Fusion energy has long been touted as a potential solution to the world’s energy crisis, offering a virtually unlimited and climate-friendly supply of power. However, the cost of building and operating fusion power plants has long been seen as a major obstacle to making it a commercially viable energy source. Now, a new economic analysis by researchers at Princeton University suggests that the cost of fusion energy could be competitive with fossil fuels and other forms of clean energy if new technical developments are achieved.
The Princeton researchers created an economic model that examined how different technological advances could affect the cost of fusion energy. They found that fusion would need to cost around $2.50 per watt of electricity to compete with other forms of electricity generation. That’s similar to the cost of building some new natural gas-fired power plants today. However, in order to reach that price point, a number of technical innovations would be required, such as building more compact and efficient fusion reactors and developing better materials for the reactors’ components.
While fusion plants will be expensive to build, the fuel will be extremely cheap. Plus, a lower risk of accidents and less high-level radioactive waste should mean a reprieve from expensive regulations that have driven up costs for fission plants. However, some fusion energy companies believe they can hit the $2.50 per watt target sooner than others. Michl Binderbauer, CEO of TAE Technologies, which uses boron as fuel alongside hydrogen, thinks his design could be cheaper than fission and renewables.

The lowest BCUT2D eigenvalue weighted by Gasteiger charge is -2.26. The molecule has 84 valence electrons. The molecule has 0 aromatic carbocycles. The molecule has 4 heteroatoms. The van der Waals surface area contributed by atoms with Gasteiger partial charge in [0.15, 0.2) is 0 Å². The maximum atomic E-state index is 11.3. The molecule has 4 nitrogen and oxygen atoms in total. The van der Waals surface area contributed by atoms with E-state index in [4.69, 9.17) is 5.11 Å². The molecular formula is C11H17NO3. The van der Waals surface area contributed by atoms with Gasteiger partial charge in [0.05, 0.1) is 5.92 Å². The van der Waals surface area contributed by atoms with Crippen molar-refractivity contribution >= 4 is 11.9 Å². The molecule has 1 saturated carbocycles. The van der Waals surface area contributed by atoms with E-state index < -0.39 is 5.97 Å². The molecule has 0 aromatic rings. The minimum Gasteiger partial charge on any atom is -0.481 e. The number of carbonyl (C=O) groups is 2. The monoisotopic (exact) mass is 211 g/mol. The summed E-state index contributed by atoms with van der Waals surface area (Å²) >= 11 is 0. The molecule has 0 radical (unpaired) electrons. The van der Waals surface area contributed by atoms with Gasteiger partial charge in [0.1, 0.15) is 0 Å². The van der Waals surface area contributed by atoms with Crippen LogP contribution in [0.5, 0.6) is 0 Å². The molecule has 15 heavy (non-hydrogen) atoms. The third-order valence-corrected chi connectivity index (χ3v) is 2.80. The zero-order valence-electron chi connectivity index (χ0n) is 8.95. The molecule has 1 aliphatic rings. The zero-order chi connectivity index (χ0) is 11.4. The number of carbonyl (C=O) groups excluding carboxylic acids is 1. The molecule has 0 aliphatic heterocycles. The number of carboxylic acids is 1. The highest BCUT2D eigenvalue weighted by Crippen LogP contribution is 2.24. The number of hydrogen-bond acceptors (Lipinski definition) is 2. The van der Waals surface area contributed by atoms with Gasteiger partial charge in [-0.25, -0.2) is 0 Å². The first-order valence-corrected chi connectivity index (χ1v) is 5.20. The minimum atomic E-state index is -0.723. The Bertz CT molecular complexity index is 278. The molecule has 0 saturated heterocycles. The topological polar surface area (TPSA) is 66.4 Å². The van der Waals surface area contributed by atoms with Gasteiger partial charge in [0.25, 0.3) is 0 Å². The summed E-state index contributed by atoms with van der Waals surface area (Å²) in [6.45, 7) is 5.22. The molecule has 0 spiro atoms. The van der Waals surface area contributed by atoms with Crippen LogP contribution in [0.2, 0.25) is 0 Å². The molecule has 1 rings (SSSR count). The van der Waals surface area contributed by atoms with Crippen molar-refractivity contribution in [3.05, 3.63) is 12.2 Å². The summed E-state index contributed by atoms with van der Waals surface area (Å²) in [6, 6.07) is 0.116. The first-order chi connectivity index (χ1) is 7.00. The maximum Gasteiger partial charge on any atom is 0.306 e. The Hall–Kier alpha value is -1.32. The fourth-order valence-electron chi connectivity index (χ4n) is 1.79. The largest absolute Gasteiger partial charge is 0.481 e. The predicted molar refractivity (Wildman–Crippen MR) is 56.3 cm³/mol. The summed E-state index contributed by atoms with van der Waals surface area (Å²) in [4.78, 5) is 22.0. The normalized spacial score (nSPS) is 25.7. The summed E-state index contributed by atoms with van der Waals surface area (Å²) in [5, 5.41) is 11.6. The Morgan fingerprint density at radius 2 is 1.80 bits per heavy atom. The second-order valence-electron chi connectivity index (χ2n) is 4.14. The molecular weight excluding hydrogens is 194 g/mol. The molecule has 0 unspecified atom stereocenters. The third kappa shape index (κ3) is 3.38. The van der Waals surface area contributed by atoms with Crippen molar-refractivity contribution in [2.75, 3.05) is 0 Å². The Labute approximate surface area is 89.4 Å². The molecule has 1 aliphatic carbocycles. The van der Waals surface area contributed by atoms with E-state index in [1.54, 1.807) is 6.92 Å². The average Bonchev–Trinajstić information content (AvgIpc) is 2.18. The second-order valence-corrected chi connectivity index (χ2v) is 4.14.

Bob Mumgaard, the CEO of Commonwealth Fusion Systems, an MIT spinoff, claims that his tokamak reactor designs can smash those cost requirements. CFS is building a scaled-down prototype of its fusion design in Massachusetts that will include most of the components required of a working plant.
Nicholas Hawker, CEO of First Light Fusion, an inertial fusion company, published his own economic analysis for fusion power in 2020 and found that the biggest drivers of cost were not in the fusion chamber and its unusual materials, but in the capacitors and turbines any power plant needs. He expects a slower ramp-up than some of his colleagues. “The first plants are going to break all the time,” he says, and the industry will require significant government support.
While fusion energy may still be a long way from commercial viability, the Princeton research marks a significant step towards making it a reality. The cost of renewable energy sources such as wind and solar power has fallen drastically in recent years, making them increasingly competitive with fossil fuels. If the cost of fusion can be brought down in a similar fashion, it could play a vital role in helping to combat climate change and provide a stable source of energy for the world’s population.